Power outages such as those experienced by the likes of Amazon, Google and Microsoft in recent months are not only hugely embarrassing for the cloud giants, but also incredibly disruptive for the affected users.
Take for example, Amazon Web Services’ latency issues in its Virginia data centre in April. A number of sites that use Amazon’s cloud to run their web services, including Hoot-Suite, Foursquare and Quora, were all knocked offline for several days, which was obviously hugely costly for all involved.
And with the cloud giants’ outage nightmares laid bare for all to see, the question must be asked, if things always break at scale, how can the risk be mitigated?
High profile cloud-based outages are enough to put any customer off from putting their confidence in a cloud computing supplier. After all, what company could survive without access to business-critical data for over 24 hours?
Not one cloud provider can guarantee 100% uptime, so before putting your trust in a third party and signing on the dotted line of the contract, ask yourself the question, has your supplier mitigated the risk of outage to the best of their ability and considered the five factors below?
Bigger isn’t necessarily best
Regardless of what anyone says, uptime cannot be guaranteed 100% of the time. There are always going to be complications, and the bigger something gets, the more difficult it becomes to understand, manage, document, test and audit. A different approach to take is to build a series of smaller, pocket-sized data centres – 200 to 300 servers is optimum – within one larger data centre.
Building on a smaller scale provides the supplier with greater control and visibility of everything that is going on in the estate. Technical teams can easily be queried as to whether they have carried out a disaster recovery (DR) rehearsal recently, auditing procedures can be assessed, and each fibre cable, network line and rack can be tested individually.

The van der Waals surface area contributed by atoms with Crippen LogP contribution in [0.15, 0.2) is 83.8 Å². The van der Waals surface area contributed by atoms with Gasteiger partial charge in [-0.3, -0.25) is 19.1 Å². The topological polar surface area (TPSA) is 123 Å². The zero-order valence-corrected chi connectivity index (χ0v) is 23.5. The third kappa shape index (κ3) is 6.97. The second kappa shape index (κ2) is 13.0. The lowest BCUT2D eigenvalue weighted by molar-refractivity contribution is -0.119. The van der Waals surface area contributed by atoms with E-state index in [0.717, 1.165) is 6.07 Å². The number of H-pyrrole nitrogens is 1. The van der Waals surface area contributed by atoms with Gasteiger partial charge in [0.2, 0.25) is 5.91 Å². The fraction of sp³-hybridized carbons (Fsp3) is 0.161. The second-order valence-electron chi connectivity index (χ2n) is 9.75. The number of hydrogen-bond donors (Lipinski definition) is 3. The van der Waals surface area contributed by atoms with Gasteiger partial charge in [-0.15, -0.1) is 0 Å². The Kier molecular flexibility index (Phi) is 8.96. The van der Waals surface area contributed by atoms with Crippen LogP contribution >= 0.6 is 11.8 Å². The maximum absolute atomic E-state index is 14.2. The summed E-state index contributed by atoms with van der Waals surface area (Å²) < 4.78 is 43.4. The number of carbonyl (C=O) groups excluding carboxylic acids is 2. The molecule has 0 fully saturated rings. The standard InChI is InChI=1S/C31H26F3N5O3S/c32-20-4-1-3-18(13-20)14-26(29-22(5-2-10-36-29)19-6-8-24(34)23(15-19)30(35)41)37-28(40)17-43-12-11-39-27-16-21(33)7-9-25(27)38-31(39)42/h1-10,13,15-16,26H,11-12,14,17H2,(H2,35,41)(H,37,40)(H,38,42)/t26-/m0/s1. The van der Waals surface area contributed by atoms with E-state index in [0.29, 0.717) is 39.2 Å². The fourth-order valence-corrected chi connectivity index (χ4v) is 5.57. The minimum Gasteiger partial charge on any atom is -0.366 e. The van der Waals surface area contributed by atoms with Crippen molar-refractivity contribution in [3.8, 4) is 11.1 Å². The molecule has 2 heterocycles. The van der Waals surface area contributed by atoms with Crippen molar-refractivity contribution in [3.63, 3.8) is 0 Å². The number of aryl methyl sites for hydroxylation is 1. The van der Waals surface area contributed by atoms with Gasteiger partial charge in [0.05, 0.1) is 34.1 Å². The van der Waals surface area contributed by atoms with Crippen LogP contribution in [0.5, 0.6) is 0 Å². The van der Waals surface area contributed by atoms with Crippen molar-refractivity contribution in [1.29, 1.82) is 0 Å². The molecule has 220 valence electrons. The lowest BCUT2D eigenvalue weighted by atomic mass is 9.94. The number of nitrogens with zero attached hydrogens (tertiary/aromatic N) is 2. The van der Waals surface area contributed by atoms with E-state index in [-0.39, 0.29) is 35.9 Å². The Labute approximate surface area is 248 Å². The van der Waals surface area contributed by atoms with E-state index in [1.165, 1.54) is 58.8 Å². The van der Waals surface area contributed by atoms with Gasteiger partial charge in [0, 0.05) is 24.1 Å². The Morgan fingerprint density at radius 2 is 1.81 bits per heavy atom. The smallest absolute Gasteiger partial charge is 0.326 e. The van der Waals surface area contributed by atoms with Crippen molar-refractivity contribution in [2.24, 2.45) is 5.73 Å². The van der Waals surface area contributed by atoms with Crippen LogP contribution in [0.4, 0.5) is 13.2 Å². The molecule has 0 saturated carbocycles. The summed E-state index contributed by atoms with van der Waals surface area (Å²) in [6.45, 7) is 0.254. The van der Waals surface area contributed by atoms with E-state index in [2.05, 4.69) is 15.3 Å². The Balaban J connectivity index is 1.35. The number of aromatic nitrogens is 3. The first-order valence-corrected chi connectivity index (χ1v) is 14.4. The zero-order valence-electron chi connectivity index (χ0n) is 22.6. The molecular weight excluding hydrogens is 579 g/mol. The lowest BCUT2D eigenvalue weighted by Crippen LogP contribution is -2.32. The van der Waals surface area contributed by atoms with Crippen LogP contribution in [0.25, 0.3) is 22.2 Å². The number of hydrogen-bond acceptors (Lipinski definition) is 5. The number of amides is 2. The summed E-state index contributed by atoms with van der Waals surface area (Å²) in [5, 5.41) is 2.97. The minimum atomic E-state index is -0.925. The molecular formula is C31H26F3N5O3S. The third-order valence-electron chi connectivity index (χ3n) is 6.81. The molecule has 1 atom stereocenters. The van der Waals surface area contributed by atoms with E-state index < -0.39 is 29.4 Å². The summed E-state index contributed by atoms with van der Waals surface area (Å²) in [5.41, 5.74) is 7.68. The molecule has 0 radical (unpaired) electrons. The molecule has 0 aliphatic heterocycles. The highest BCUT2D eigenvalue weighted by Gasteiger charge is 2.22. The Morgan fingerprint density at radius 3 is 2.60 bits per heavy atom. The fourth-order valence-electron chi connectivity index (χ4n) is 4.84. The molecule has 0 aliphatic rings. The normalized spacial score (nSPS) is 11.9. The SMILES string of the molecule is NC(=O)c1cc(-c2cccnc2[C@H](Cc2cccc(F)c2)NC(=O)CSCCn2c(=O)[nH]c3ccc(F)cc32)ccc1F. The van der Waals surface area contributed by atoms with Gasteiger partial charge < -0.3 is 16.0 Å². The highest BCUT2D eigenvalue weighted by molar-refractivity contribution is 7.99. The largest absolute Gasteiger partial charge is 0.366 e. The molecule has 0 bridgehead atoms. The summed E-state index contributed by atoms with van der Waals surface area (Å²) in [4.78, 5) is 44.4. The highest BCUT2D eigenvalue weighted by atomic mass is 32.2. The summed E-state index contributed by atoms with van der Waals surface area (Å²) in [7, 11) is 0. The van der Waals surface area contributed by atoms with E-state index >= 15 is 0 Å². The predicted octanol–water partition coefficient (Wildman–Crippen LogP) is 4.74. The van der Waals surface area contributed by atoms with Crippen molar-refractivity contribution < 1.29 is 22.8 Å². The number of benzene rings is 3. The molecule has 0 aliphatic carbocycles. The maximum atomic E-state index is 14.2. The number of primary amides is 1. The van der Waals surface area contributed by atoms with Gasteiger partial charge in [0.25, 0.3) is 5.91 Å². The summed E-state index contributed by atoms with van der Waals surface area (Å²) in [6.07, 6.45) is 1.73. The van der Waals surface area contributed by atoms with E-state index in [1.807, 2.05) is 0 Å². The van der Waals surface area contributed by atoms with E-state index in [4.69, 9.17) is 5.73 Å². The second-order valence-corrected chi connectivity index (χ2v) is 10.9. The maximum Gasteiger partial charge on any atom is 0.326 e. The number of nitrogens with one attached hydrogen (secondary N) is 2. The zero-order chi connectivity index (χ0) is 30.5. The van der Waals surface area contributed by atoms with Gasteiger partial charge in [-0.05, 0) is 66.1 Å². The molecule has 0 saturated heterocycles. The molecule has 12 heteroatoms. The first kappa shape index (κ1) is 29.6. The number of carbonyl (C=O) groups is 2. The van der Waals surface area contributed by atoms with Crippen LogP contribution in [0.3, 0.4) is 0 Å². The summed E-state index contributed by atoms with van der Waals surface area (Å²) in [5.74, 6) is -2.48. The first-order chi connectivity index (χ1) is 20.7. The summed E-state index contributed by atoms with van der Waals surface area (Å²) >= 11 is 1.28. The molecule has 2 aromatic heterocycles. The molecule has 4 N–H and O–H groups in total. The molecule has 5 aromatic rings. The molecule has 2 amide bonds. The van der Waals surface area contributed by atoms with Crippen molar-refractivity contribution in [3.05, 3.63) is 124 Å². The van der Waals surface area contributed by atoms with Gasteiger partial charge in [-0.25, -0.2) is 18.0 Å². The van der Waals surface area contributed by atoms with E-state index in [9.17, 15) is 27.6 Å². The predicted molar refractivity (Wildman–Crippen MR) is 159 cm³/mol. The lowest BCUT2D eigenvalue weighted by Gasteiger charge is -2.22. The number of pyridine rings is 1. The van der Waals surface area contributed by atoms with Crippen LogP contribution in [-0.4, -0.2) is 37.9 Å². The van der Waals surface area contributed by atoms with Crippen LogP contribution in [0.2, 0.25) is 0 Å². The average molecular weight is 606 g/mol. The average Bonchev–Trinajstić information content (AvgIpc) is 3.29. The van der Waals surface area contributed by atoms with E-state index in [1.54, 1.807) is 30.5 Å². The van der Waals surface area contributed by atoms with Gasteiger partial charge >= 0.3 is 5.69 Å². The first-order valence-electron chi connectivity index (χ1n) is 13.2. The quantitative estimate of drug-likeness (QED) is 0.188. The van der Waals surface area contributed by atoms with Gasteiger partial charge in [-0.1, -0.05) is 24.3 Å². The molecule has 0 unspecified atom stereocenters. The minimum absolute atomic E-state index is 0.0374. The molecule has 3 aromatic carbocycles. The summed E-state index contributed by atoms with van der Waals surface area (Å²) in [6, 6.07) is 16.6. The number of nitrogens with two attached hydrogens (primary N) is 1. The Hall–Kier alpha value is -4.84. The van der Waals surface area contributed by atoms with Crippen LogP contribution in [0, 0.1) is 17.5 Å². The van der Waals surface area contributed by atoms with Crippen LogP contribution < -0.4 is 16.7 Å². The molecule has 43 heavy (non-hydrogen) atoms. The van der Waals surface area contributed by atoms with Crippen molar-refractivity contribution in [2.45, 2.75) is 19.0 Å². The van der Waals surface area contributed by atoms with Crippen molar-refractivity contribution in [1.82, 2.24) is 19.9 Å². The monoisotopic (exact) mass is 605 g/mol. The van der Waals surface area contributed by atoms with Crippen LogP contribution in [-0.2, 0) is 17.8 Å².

Building that to scale with tens or even hundreds of thousands of servers, as with Amazon or Google, and it becomes clear how easy it would be for certain testing procedures to be missed or be impractical and thus for mistakes to be made. This is not to say that the cloud giants are using the incorrect operational model. The simple fact is however, that the bigger you make something, the bigger the opportunity for flaws becomes.
Multiple power substations and network cables
Power outages will always occur from time to time, but when a cloud provider is responsible for hosting other businesses’ data, they cannot take the risk of hosting all that data on one single estate. Tier III and Tier IV data centres are required to have source power from different substations, reducing the risk of total power outage if one supply cuts out.
Investing in multiple network lines and dedicated fibre optic cables between sites, which can take a number of different routes, will further increase the chance of solid business continuity. Yes, it becomes more expensive for the supplier to lay down multiple networks of cables where one would ordinarily suffice, but any one of the lines can be cut and traffic can still pass through without a hitch.